Even making quick posts to Twitter or Facebook or Instagram makes me feel scattered all over the Internet.
So my original motives for blogging about yoga have faded, leaving me with the need to find another reason for writing. It’s going to require me to write my way forward.
I am just now getting around to processing all the photos I took on a trip to New York City last month. After riding a cruise around Manhattan, we walked over to the art district and were bowled over by the number of art galleries crammed into a block. It was late afternoon on Saturday so we did not see but a sampling of the exhibits available. Sorry, for the time being, I don’t have the names of the galleries or the artists. We barely had time to take a few pictures.
Yesterday, Teresa and I received the painful news that her mother, Maria Luisa Carrasco de Chavez Delgado, had passed away after a long, gradual decline in her health in Peru. Teresa had been down to Lima to see her mother three weeks ago. Tomorrow, Teresa will fly down to Lima again, but this time to join her three sisters in laying her mother to rest.
As the matriarch of a clan of sisters, Luisa (or Celeste to her intimates) welcomed me into her home 43 years ago when I first fell in love with her daughter. For more than 15 years, she lived right next door to us in Miraflores, She is intertwined with my memories of Peru. When we moved back to the States in 1996, she came up for Christmas almost every year to visit with us and her other daughters, grandchildren and great grandchildren.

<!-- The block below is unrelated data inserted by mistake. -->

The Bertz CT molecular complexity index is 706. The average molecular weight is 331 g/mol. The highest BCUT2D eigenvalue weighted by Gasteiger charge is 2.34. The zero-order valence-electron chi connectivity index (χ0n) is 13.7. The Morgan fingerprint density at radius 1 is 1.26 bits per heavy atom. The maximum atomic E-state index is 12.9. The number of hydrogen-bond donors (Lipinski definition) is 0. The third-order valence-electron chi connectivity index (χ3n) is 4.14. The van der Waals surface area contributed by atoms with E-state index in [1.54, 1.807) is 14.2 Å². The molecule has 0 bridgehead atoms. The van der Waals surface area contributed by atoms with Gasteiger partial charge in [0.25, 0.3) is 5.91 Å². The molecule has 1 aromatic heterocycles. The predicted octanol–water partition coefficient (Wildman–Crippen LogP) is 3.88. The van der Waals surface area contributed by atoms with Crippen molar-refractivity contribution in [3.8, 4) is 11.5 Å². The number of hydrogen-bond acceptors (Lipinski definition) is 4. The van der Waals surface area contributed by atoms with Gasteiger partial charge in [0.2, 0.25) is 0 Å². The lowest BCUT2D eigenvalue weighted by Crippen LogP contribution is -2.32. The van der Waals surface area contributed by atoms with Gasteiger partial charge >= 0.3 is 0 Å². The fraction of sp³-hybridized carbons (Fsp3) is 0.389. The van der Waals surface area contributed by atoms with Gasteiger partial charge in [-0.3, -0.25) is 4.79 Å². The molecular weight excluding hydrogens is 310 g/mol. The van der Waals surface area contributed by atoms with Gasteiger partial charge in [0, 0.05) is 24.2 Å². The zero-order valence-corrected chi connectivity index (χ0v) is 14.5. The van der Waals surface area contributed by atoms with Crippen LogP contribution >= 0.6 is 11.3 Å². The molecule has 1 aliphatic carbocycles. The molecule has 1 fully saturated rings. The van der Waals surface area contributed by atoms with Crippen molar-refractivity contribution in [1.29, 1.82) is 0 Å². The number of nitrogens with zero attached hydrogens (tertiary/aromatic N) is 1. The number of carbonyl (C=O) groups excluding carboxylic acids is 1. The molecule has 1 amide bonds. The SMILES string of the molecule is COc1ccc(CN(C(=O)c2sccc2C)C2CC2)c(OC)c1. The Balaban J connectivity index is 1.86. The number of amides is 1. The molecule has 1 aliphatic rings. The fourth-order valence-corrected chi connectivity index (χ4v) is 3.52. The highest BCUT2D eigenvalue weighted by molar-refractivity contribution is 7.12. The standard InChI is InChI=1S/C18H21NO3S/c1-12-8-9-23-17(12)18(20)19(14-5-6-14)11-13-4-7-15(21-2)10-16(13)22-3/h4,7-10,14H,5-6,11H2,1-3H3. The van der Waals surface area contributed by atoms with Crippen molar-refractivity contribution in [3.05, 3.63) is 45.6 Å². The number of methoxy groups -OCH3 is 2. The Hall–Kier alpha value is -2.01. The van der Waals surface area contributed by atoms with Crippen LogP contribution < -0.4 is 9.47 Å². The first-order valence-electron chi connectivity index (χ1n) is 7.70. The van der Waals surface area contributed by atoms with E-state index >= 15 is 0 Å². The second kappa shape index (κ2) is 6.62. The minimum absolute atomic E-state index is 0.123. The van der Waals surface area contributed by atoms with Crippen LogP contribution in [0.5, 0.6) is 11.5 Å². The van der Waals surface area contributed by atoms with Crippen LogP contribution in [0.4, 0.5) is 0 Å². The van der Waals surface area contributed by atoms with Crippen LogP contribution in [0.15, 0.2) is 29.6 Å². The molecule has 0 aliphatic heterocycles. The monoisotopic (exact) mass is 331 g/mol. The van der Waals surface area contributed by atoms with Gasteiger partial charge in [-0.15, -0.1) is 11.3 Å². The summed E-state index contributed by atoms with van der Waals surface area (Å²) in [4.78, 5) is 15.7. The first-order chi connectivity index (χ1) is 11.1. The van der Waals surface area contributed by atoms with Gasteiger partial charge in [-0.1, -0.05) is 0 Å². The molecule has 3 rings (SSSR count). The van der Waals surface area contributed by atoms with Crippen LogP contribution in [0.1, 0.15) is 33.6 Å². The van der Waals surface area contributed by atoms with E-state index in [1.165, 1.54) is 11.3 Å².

My son, who now goes by the name of Matt Smith Chavez, is on his home stretch for a Master of Art Practice at Berkeley. He’s teaching an undergraduate course this semester, and will do another one in the summer. Graduation is only months away. Then, he’ll have to give up his funky, Bay-front art studio and figure out what he wants to do with the rest of his life. Meanwhile, he just has to create.
This is another brief entry to show that I am still alive, but unable to carry coherent thought for more than a paragraph.
I’m just beginning to process my photos from my November trip to San Francisco to visit with my son, Matt. On Thanksgiving Day, after visiting the SF wharves and the Golden Gate Bridge, we headed down Interstate 280 and then cut over to Half Moon Bay, arriving just in time to catch the evening light show. It was worth the trip.
It’s not as welcoming as a yoga mat, but it’s where I spend most of my waking hours, learning the ropes at LCG Inc., building working relationships with my peers and plying my trade as a writer-editor-researcher. The company is about a tenth of the size of my previous employer, but I probably do 10 times more work. I used to say that I worked in the Prop Shop; now I am the Prop Shop. Even though we have not presented a proposal since I’ve been here (mid-November), mainly preliminary responses, I always got a clogged to-do list and a stack of tasks. There’s all kinds of writing and thinking that needs to go into preparing to bid for a Federal contract.
LCG is a different kind of corporate animal. It’s small business working in the Federal health IT sector and grants management. It’s a challenge to understanding the details of each field. We’re working with 17 agencies on the IT side and even more on the grants management side. I have to create a kind of scorecard to keep track of all the clients, acronyms and players. It’s also in Federal government so there’s all kinds of changing taking place in the way that information technology is handled.
Just as with DMI, the company gives me a laptop that I can take home with me, usually on weekends. Most work days, I don’t have time to check my personal mail, Twitter or Facebook accounts during business hours. I don’t even think about it. It’s a heightened focus that can stretch over several days. I sometimes have to force myself to pack up my bags and leave the office.
Yoga slows down